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Inside Fortune’s Most Powerful Women Summit: The Broadsheet

October 21, 2019, 12:50 PM UTC

Good morning, Broadsheet readers! Two astronauts make history, the Consumer Financial Protection Bureau heads to the Supreme Court, and we kick off Fortune’s Most Powerful Women Summit. Have a nice Monday. 

EVERYONE'S TALKING

- Most Powerful Monday. Today's a big day for Fortune—our Most Powerful Women Summit kicks off in Washington, D.C., this afternoon. 

There are some exciting discussions on the agenda. This afternoon, we'll hear from executives including Deloitte board chair Janet Foutty, Synchrony CEO Margaret Keane, SoftBank Vision Fund partner Lydia Jett, and Guardian Life Insurance CEO Deanna Mulligan. We'll close out the night with a conversation with former U.S. national security adviser Susan Rice. 

You can watch all the action on the livestream here. The Broadsheet will bring you the highlights tomorrow morning. 

In the next two days of the Summit, we'll look forward to conversations with Tory Burch, AMD president and CEO Lisa Su, Anita Hill, Rep. Elise Stefanik, Lockheed Martin CEO (and No. 1 on Fortune's Most Powerful Women list) Marillyn Hewson, and plenty more women at the top of business and politics. For more names to look forward to, browse the agenda here

There's also some controversy brewing this time around. Kirstjen Nielsen, the former secretary of homeland security who carried out President Trump's family separation policy, is slated be interviewed by PBS Newshour's Amna Nawaz on Tuesday. The session is billed as "a conversation about the horror of family separation, border security, and more." We'll let you know what Nielsen has to say. 

We'll also hear from 2020 candidate Rep. Tulsi Gabbard on Tuesday. Gabbard had an eventful weekend as she sparred with Hillary Clinton, so it's sure to be an interesting interview. 

Kristen, Claire, and I are all in D.C., so if you're at the Summit and see us, say hi! 

Emma Hinchliffe
emma.hinchliffe@fortune.com
@_emmahinchliffe

ALSO IN THE HEADLINES

- Gut check. Rep. Alexandria Ocasio-Cortez officially endorsed Sen. Bernie Sanders for president this weekend with a rally in New York; AOC said she decided to publicly endorse Sanders after a "gut check" when he suffered a heart attack. Sen. Elizabeth Warren's response? "I know that once this primary is over we're all going to be on the same side." 

- Moving words from Meghan. In a viral clip from a documentary that aired in the U.K. last night, Meghan Markle, Duchess of Sussex, answered yes to the question of whether the British tabloids' treatment of her has been a "real struggle." "Not many people have asked if I'm OK," Meghan said. (Speaking of AOC, the congresswoman also spoke out to support Meghan: "Sudden prominence is a very dehumanizing experience.") Guardian 

- Going private. Hudson's Bay Company, the retail group that owns Saks Fifth Avenue and recently announced it would sell off Lord & Taylor, is going private. The company agreed to a shareholder proposal headed by its executive chairman Monday morning. CEO Helena Foulkes has been trying to turn around the company since she started in the job in 2018. Reuters

- CFPB at the SC. The Supreme Court on Friday agreed to hear a case that could significantly weaken the Consumer Financial Protection Bureau—the agency that was the brainchild of Elizabeth Warren before she was elected to the Senate. The Court could change the CFPB by allowing the president to remove its director at will. The current CFPB director is Kathy Kraninger; she's aligned with the Trump Administration on the issue. CNN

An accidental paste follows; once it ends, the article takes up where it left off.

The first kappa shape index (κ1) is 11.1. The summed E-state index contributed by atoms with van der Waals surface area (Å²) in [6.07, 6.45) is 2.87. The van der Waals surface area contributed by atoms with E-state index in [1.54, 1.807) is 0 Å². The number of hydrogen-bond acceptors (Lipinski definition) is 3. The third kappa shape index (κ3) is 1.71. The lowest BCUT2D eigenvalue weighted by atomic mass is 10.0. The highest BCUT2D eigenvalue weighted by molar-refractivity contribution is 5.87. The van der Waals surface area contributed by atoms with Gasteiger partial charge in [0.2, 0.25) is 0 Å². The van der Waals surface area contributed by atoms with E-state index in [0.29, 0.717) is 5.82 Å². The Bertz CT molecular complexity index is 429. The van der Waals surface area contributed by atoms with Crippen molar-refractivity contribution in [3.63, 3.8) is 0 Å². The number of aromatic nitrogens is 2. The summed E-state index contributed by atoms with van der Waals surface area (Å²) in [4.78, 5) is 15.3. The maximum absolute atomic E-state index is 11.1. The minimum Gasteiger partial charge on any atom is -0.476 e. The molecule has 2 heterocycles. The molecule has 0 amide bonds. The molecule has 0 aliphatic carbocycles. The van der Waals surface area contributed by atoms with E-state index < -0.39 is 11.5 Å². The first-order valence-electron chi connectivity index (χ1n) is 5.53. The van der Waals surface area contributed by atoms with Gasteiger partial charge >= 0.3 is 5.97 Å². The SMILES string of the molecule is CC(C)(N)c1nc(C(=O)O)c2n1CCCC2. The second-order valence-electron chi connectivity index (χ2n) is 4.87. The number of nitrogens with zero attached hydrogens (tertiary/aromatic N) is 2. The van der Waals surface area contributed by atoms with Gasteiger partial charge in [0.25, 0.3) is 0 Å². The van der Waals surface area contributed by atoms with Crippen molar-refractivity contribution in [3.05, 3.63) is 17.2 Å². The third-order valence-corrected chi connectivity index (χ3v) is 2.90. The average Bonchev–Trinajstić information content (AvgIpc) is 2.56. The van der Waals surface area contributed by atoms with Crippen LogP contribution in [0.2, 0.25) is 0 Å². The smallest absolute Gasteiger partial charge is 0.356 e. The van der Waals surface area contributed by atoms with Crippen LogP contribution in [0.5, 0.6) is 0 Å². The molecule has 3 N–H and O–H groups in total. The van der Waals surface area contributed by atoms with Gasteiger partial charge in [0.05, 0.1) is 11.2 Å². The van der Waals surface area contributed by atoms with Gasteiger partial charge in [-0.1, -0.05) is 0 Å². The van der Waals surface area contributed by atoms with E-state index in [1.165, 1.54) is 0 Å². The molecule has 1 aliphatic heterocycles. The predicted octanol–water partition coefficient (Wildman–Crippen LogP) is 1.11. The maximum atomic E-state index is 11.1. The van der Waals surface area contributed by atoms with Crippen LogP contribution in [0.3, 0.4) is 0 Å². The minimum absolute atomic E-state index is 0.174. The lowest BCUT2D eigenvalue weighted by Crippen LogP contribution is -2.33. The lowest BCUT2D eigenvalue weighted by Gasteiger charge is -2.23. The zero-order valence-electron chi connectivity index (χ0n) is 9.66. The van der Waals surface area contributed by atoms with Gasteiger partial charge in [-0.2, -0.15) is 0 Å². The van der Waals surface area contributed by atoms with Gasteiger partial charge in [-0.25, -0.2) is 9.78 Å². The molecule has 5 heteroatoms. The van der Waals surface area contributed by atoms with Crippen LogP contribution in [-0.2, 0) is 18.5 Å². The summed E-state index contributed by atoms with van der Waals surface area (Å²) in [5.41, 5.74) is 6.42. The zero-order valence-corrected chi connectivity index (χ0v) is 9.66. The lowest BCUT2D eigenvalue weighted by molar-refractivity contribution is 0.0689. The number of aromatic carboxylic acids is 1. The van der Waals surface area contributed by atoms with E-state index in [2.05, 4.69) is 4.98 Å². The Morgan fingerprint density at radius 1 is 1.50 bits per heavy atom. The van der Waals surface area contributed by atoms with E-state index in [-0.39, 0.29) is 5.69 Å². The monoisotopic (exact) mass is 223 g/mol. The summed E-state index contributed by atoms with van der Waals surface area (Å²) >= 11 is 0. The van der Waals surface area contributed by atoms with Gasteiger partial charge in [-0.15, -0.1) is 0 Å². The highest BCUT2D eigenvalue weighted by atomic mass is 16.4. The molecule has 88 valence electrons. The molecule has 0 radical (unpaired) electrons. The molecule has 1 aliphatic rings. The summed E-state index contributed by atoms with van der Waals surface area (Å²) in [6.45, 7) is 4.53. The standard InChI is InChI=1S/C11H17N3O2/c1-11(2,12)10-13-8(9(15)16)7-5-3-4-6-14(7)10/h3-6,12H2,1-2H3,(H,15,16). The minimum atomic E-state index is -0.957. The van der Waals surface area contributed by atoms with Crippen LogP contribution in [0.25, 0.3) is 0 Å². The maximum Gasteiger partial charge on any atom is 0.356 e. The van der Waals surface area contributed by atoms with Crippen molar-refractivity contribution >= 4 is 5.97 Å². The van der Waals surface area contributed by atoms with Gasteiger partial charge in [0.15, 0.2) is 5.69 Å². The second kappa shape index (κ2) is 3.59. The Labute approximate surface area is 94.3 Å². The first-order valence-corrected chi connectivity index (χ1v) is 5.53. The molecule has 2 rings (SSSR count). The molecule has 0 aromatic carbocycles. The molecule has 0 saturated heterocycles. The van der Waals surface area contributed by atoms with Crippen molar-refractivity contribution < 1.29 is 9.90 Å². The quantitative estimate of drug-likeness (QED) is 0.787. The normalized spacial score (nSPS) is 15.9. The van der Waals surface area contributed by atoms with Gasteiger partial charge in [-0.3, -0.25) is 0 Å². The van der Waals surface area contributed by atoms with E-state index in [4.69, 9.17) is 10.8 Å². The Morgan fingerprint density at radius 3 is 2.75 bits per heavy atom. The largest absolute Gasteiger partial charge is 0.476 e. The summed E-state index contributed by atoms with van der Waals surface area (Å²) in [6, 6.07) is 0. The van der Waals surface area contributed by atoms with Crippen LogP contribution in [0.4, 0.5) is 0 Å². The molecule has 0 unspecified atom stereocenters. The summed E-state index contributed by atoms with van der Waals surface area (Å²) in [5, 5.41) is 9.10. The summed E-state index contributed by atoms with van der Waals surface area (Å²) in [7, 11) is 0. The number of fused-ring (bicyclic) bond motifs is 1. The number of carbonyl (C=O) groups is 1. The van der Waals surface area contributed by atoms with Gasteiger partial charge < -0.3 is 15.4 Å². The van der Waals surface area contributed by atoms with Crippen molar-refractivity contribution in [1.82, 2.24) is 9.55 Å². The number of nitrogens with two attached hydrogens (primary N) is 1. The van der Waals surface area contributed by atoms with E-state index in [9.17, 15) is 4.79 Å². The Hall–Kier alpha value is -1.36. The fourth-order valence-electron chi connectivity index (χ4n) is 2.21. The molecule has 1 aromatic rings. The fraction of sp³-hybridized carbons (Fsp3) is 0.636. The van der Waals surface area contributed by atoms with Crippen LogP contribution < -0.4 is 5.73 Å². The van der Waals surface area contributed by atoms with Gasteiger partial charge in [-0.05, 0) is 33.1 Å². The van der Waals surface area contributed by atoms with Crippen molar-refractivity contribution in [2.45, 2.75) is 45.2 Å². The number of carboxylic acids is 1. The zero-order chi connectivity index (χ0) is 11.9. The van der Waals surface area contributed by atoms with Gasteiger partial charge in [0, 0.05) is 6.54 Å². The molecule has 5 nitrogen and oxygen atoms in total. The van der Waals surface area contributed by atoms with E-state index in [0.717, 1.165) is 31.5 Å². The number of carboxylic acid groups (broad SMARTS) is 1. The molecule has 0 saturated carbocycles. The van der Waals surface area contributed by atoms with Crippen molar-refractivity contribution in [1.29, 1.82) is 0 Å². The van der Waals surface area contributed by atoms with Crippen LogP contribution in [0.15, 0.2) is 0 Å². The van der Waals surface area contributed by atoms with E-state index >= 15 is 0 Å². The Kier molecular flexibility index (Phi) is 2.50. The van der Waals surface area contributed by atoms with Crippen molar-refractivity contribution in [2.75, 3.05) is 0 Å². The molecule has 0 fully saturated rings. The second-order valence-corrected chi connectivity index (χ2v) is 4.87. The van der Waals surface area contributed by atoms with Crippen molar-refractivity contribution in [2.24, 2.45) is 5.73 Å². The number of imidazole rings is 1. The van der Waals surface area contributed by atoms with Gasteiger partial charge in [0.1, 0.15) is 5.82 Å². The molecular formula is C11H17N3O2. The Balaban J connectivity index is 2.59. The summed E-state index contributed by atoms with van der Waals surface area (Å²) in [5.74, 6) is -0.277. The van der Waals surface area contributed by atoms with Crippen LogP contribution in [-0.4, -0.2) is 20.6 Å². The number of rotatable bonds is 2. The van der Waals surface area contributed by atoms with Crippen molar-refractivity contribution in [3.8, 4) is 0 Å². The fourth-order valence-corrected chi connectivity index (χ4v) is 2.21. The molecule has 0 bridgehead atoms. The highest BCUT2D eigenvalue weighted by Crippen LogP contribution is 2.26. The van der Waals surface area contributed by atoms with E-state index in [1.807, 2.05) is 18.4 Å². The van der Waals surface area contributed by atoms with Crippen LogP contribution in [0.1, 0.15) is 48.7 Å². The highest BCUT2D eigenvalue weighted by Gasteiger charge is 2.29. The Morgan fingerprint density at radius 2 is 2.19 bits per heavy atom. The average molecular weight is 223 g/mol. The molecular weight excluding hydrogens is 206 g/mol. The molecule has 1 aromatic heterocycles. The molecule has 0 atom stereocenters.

MOVERS AND SHAKERS: Safra Catz became the sole CEO of Oracle last month after her co-CEO Mark Hurd took a medical leave of absence; Hurd died on Friday at 62. Arnold's former CEO Pam Hamlin joins York Creative Collective as president. CMO Giusy Buonfantino will step down from Kimberly-Clark

IN CASE YOU MISSED IT

- One leap for womankind. Astronauts Christina Koch and Jessica Meir became the first women this weekend to complete a spacewalk without any male colleagues. NASA astronaut Tracy Dyson spoke for many when she said she hopes the "all-female spacewalk" just becomes a normal occurrence; the astronauts did have to correct President Trump, however, who incorrectly said it was "the first time for a woman outside of the space station." CNN

- Future of fermentation. In Asheville, North Carolina—aka Beer City—women are at the forefront of the fermentation industry. Kombucha, Jun, and more fermented products are seeing their popularity fueled by women-owned businesses. Fortune

- Mortgage prisoners. One form of domestic abuse and financial abuse that doesn't get talked about that much? The problems facing "mortgage prisoners." Women who left abusive relationships describe how they were trapped by large mortgages after ex-spouses prevented sales of properties, refused to sign papers to negotiate new mortgage rates, and more. Guardian

- Not a secret. Intel will share employee pay data according to race and gender next year, the company said last week. Companies with more than 100 employees are required to report that information to the Equal Employment Opportunity Commission this year, but the EEOC will keep the data confidential; Intel is choosing to go public. Bloomberg

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ON MY RADAR

The incredible survival story of DeAndre Hopkins and his mom ESPN

Ex-Wynn Resorts worker alleges casino giant spied on him Wall Street Journal

The secret lives of Democratic women married to MAGA men Gen

QUOTE

"I just want people to understand what the rules are—and, hopefully, to follow them."

-Federal Election Commission chairwoman Ellen L. Weintraub on why she is vocal on Twitter